Joe Batten’s Book: The Story of Sound Recording

SOTH would like to thank our latest contributor Michael Lloyd-Davies for his insightful review on the memoirs of Joe Batten – pioneer recording manager.   

By Michael Lloyd-Davies

 

 In his foreward to Joe Batten’s memoirs, Joe is described by Sir Compton McKenzie as “that other great recorder” bracketed with Freddy Gaisberg. Joe Batten’s story is perhaps wider in its horizons. The core of the book is the excitement of pioneer recording from wax-cylinder to L.P., in which mechanical hazards and progress are described as an explorer could write of his adventures.

The period before the First World War saw sound recording grow from being a novelty toy to become an industry full of innovation and eventually accepted as a serious medium and art form by both artists and the public.

Joe was one of the pioneers who began as a pianist accompanying vocalists in recording rooms as early studios were known, to become the artistic manager for Edison Bell, and later, the Columbia Graphophone Company which merged in 1931 with The Gramophone Company to form Electric and Musical Industries Ltd (EMI).

At EMI he formed the Special Recording Department which was located at new studios at Abbey Road. This venture began making sponsored shows for the Commercial Radio companies which were springing up in the mid 1930’s. The department was almost immediately shut down at the outset of the Second World War but re-opened to make recordings for the troops through ENSA up to 1945.

In the last five years of his 50 year career in the music industry, Joe made some notable recordings including two historical events, the silver wedding of King George VI and Queen Elizabeth and the wedding of H.R.H. Princess Elizabeth and the Duke of Edinburgh.

Inevitably Joe Batten amassed a vast number of friends and memories in the musical concert and light opera fields and it is fitting that the book (out of print since the first edition in 1956) should close with select memories of the life and times at The Savage Club, London’s last bohemian rendezvous where Joe Batten concluded his life as he began it – accompanist to those spontaneous musical evenings which from the West End to the East were once such a feature of London Life.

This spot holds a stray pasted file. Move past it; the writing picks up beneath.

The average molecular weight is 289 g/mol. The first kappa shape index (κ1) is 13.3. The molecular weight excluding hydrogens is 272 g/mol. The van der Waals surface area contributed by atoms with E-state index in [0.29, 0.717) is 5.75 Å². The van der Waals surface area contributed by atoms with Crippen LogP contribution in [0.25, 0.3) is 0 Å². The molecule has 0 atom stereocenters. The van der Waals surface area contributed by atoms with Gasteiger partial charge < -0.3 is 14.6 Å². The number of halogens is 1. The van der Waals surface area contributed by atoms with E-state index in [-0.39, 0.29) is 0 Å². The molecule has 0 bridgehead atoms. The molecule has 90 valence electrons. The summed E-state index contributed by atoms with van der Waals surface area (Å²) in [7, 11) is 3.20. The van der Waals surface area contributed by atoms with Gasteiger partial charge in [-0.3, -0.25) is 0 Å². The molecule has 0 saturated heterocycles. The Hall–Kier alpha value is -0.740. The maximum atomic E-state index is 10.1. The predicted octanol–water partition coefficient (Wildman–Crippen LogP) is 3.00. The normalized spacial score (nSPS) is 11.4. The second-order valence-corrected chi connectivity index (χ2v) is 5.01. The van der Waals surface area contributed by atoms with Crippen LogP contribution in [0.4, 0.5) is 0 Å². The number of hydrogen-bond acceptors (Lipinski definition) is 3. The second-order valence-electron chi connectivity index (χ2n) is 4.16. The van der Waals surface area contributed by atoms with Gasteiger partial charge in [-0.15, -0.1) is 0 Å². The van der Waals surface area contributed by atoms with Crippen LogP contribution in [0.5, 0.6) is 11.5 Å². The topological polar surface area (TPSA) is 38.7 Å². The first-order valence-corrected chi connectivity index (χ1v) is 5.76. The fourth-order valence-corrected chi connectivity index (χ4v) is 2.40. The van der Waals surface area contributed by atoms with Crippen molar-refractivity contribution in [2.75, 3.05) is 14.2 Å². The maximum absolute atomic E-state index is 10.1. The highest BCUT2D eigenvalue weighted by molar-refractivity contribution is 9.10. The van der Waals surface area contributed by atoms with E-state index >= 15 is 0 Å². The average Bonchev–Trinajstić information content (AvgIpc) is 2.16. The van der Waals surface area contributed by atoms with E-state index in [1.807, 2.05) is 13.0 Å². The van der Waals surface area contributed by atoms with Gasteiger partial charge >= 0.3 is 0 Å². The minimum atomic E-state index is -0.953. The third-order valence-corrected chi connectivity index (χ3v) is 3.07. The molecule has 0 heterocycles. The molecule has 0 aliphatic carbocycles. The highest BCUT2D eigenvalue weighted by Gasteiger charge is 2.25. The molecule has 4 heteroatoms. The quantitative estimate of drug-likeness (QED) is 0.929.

Joe retired in 1950 but died five years later before his memoirs were published.

Joe Batten’s Book: The Story of Sound Recording is now available via Kindle Book Store: www. https://www.amazon.co.uk/dp/B007Q1U4RA

HARRY LAUDER (1870–1950)

By Tony Locantro

Harry Lauder (1870–1950), the great international Scottish entertainer, was born into a poor family in Portobello, near Edinburgh, and worked in Scottish coal mines during his youth. His fellow-mineworkers enjoyed his singing and encouraged him to perform in the local halls, which led to a full-time career as a singer.

He made his London music hall debut in 1900 under the Scots persona which became his hallmark, complete with a pastiche of highland dress, broad accent and a canny eye on his money.

From 1902, Lauder recorded extensively for The Gramophone Company, initially on G&T, and by the outbreak of war in 1914 much of his repertoire was on both HMV and Zonophone. The death of his only son on the Sommein 1916 prompted him to make a record appealing for £1 million to help disabled Scottish servicemen and he gave numerous fund-raising concerts at home and abroad. After the introduction of electrical recording in 1925, Lauder remade much of his earlier repertoire for HMV, Zonophone and Victor.

Harry Lauder – Don’t Let Us Sing About War Anymore.        If you’re a SOTH subscriber following by email please go to the actual blog to get the full posting.

Thank you to our friends at the EMI Archive Trust in providing these fine images.